We never imagine that we’ll be at the centre of driving emergencies, but knowing how to react is essential in moments of crisis…
Your Engine Begins to Overheat
An overheated engine is one of the most costly faults that can occur in a vehicle. In fact, it often involves replacing the engine altogether; which can sometimes be more pricey than the overall value of the car itself! You’ll know your engine has overheated either from the heat itself or from smoke. Make sure to turn off your air con as this can place additional strain on the engine. Instead, turn on the heater as it’ll remove excess heat. When it’s safe to do so, pull over. Gently rev the engine as this will get the fan and water pump to work faster. Also, open up the car’s bonnet to let out heat; just be careful, as the heat can burst out.
Your Brakes Fail
There’s probably nothing scarier whilst driving than experiencing a brake failure; especially whilst travelling at speed. It usually occurs when your brake pads are worn to excess or if the system overheats. The first thing you should do is pump the brake pedal and feel for a response. If this doesn’t work, shift the gear stick into neutral as this will help slow you down. If you’re in a built-up area, such as a city, you should instead apply the handbrake; just brace yourself for the sudden stop.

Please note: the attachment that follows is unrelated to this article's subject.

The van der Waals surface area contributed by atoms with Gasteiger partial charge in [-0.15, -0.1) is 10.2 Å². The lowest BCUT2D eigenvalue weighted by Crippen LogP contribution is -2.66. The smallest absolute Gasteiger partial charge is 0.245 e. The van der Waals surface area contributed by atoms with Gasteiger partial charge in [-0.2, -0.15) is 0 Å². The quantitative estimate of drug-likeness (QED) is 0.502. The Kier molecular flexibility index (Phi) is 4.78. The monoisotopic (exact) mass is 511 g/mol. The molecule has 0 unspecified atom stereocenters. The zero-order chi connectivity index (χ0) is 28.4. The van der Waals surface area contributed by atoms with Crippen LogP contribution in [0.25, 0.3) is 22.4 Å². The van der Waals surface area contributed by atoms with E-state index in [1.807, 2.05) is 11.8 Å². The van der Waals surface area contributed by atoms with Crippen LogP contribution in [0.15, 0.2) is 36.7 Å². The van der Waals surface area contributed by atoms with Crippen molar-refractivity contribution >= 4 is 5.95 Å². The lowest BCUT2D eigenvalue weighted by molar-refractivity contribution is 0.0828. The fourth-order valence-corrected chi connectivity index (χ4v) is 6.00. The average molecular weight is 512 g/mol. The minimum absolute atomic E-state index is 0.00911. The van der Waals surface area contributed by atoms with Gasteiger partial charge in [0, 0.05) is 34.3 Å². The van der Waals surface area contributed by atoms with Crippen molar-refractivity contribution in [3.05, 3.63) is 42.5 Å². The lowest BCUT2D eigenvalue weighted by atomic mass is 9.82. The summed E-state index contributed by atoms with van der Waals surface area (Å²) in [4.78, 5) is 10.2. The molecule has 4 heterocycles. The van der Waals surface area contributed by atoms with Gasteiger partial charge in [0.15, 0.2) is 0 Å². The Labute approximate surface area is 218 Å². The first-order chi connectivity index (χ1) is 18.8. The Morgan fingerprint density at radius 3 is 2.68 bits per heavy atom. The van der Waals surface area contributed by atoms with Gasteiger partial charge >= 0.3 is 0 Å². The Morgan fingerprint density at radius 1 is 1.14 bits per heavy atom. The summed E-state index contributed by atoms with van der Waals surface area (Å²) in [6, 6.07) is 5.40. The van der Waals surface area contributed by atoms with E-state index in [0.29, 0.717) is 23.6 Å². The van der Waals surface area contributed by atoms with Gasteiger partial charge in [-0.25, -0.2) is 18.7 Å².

A Tyre Experiences a Blowout
The best way to avoid a tyre blowout, and therefore driving emergencies, is to regularly check them over. Look for any sign of tearing or bulges. Also ensure that you have plenty of tread depth and that they possess the right air pressures. If worst comes to worst, you’ll hear a ‘thudding’ noise outside of your vehicle. In this instance, the best thing to do is very gently apply pressure to the accelerator; this will counter deceleration. Allow the vehicle to slow down and then safety find somewhere to pullover. Sudden movements can be disastrous, especially if a rear tyre is affected.
Your Steering Wheel Locks Up
Whilst this is one of the rarer driving emergencies, it can certainly be a frightening one. It’s usually caused by a manufacturer fault. You should try putting the car into neutral and then back into gear. This may reengage the steering. If it doesn’t, gently brake and bring the vehicle to a stop. Then apply your emergency lights and call for professional assistance.
Your Accelerator Becomes Jammed
Most drivers will have experienced this at some stage, usually by getting their foot or shoe stuck under the pedal; or by simply confusing the pedals. It can also be caused by ‘linkage’ problems, which literally involve the metal rod that connects the accelerator pedal to the engine. You should simply try to remove any obstruction if possible. If it isn’t, put your car into neutral as this will immediately kill off any acceleration and put the vehicle into coast mode. Finally, begin to brake and put on your hazard lights to warn other road-users.
Five Ways To Remain Focussed Whilst Driving – https://autoserveclub.co.uk/blog/five-ways-to-remain-focussed-whilst-driving/
Smart Charging Could Save Drivers Of EVs Over £600 A Year – https://autoserve.co.uk/motoring-news/smart-charging-could-save-drivers-of-evs-over-600-a-year/